“Inspectors don’t stop up here less there’s trouble. They’ve been careful not to let shipments stop to avoid that. Not to mention that one will act as the public face for any outside interaction,” he explained while gesturing to the unconscious Vidkun.

“Don’t worry; we will go out and get help!” Gwyn said. Fiona gave him a glaring look as he said it, but it went unnoticed by the orange-clad nonpareil.

Old Gus shook his head. He eased his grip on his pickaxe some as he got the feeling Fiona and Gwyn weren’t trying to be deceitful.

“A bunch of kids like you won’t get any help from nobody; they’ll think it’s just a tall tale.”

Fiona ground her teeth together but said nothing.

“Gus!” someone shouted from the crowd. An Aqueenian lady stepped forward. She had long silver hair braided to one side of her head and yellow eyes. Her complexion was a green chalcedony. She was known to be well informed within the town and was one of the few who left the small village in her lifetime. The lady put her hands on her hips as she walked up to the older man and gestured to him to lean in close.

He was a bit taller than her and had to squat slightly so that the lady could whisper in his ear. It only took a moment, but the old Aqueenian’s eyes grew wide, and his pickaxe fell to the floor. It made a loud clang as he knelt.

“Apologies for my rudeness, Princess,” the old man said to Fiona. Fiona looked behind her; she half expected her sister Hermina to be somewhere in the cavern with them. When it dawned on her that she was being addressed, she made a fake cough into her hand and spoke:

“No need… to bow… raise your… head?” Her sentence ended as a question, but the older man did as she said.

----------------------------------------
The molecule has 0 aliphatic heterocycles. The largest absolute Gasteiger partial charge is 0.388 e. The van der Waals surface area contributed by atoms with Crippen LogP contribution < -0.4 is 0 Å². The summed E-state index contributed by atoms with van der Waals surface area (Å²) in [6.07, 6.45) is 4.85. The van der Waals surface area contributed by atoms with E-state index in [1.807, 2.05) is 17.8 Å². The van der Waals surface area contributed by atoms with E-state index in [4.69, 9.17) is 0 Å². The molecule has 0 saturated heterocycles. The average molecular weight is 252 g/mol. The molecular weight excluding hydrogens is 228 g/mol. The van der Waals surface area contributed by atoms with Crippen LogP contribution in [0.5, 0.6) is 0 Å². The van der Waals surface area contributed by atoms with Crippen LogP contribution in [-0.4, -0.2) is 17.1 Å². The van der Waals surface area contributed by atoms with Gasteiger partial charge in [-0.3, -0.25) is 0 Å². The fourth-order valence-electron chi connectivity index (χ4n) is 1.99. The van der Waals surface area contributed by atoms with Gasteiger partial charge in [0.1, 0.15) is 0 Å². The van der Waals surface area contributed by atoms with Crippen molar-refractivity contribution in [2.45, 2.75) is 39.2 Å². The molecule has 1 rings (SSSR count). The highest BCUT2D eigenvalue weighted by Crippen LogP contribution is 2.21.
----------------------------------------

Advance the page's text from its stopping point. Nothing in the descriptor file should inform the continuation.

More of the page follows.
The miners were beginning to mutter to themselves.

“Mamie, are you sure she’s a princess!” one yelled from the crowd.

The green Aqueenian known as Mamie turned back to the crowd with her hands confidently on her hips.

“Indeed, and she’s come to save this town!”

Fiona squirmed at the green Aqueenians words as she looked around to see the eager faces of miners. She wanted to protest but couldn’t bring herself to raise her voice.

Mamie’s words were enough for the miners, and they let out a collective cheer that seemed to shake the cavern more than the vehakul had done.

“Shush, you!” Mamie shouted to quiet the crowd. “Now bind up that traitor and hit your quota for today; I’m going to go back with this lot and inform them of our counteroffensive.

“Yes, ma’am!” the miners happily shouted.

Mamie left Old Gus to supervise the others, but he didn’t have to do any work. The young miners happily surpassed their quota quickly after the group had left. The excitement of breaking free that day motivated them to mine just enough minerals to keep the bandits from suspecting anything would happen. They spent the rest of their time resting in the mines in case they were needed in the upcoming offensive.